The perennial water crisis is likely to ease in the premier port city Chittagong with the launching of the much-awaited Karnaphuli Water Supply Project.
Managing Director of Chittagong Wasa Engineer AKM Fazlullah made the announcement while addressing a press conference held at Karnaphuli Water Treatment Plant at Rangunia upazila of Chittagong yesterday morning.
However, the age-old rundown supply lines cannot withstand the huge pressure of the increased supply of water. Therefore, the supply lines are developing leakages frequently.
Admitting the leakage in the supply line, Fazlullah said, “The leakage repairing task has now emerged to be a challenge for us. We have so far repaired 400 leakages from November 1. We have information that more 300 leakages have developed in different parts of the city.”
“We are now renovating and replacing the 50-year old asbestos and PVC pipelines with High-Density Polyethylene and ductile iron pipes which could supply water for 80-100 years,” added the MD of the Wasa.
“Wasa can now supply only 210 millions litres of water daily (which is only 42% of the total demand) against the daily demand of 500 million liter of water. The mega project will bridge the huge deficit between supply and demand,” said the MD of the CWasa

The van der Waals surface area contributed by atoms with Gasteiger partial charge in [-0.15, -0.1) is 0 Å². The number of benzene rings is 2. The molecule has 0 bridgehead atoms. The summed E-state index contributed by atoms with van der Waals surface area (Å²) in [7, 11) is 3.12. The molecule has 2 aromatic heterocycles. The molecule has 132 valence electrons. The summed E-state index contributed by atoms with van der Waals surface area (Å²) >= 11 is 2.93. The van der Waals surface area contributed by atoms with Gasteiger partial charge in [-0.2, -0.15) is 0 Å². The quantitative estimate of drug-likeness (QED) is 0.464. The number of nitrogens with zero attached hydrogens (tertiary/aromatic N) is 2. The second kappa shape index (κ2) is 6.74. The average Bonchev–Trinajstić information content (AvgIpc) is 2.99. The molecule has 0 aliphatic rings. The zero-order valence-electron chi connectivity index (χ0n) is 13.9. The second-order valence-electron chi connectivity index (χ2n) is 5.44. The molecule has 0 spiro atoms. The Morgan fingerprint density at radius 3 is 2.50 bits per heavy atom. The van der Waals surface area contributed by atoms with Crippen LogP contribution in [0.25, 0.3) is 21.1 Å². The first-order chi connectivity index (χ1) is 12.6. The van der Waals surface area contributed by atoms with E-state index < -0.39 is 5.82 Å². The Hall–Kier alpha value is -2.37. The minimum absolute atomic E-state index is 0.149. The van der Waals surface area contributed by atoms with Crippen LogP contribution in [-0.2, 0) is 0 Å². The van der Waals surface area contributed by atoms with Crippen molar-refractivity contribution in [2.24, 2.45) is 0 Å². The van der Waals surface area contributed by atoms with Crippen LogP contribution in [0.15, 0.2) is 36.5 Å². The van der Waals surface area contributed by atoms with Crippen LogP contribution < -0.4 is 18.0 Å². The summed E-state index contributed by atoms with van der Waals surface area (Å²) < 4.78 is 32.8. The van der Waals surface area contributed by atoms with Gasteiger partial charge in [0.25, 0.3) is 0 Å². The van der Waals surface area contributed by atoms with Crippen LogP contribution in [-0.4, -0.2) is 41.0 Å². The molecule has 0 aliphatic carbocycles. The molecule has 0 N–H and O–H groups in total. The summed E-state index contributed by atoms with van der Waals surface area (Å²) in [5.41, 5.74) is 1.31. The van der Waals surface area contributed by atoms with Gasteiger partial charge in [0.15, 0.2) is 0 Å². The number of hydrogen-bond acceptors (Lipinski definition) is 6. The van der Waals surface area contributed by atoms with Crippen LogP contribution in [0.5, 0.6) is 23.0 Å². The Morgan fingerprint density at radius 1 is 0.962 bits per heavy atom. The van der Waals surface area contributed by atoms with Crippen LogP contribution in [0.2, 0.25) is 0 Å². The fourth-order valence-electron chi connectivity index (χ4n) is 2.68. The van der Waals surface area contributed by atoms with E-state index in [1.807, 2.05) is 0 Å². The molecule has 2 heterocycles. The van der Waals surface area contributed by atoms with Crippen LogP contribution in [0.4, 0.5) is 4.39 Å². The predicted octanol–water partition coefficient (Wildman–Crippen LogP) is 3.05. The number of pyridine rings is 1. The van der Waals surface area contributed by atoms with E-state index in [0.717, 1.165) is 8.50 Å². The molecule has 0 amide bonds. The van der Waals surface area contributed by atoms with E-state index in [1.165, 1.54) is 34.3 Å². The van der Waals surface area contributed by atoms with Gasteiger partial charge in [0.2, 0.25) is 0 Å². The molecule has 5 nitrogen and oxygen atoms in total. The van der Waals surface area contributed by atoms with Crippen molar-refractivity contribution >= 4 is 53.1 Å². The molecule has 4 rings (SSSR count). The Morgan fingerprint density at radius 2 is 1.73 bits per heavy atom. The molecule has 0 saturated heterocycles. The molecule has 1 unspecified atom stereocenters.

AKM Fazlullah also bemoaned the fact that Wasa could not undertake any project after 1987 and with the launching of the mega project, the city dwellers would get more 143 million litres of water (MLD) per day which will cover about 70 percent of the total demand of water.
Mentionable that Chittagong Wasa launched the much-hyped project in March 2006.
However, the project could not see the light of the day mainly due to tangles related to land acquisition.
AKM Fazlullah also dropped a hint at the press briefing that they were going to increase water tariff soon to recoup huge loss for supplying water to the city dwellers.
Underscoring the importance of saving the two major rivers f Chittagong- the Halda and the Karnaphuli- from pollution, Fazlullah said, “Wasa is heavily dependent on the Halda and the Karnaphuli. If the rivers are polluted with industrial and human waste, it will turn out to be a great danger for us.”
The CWASA has a total of 61,717 domestic connections, and 7,387 commercial and industrial connections.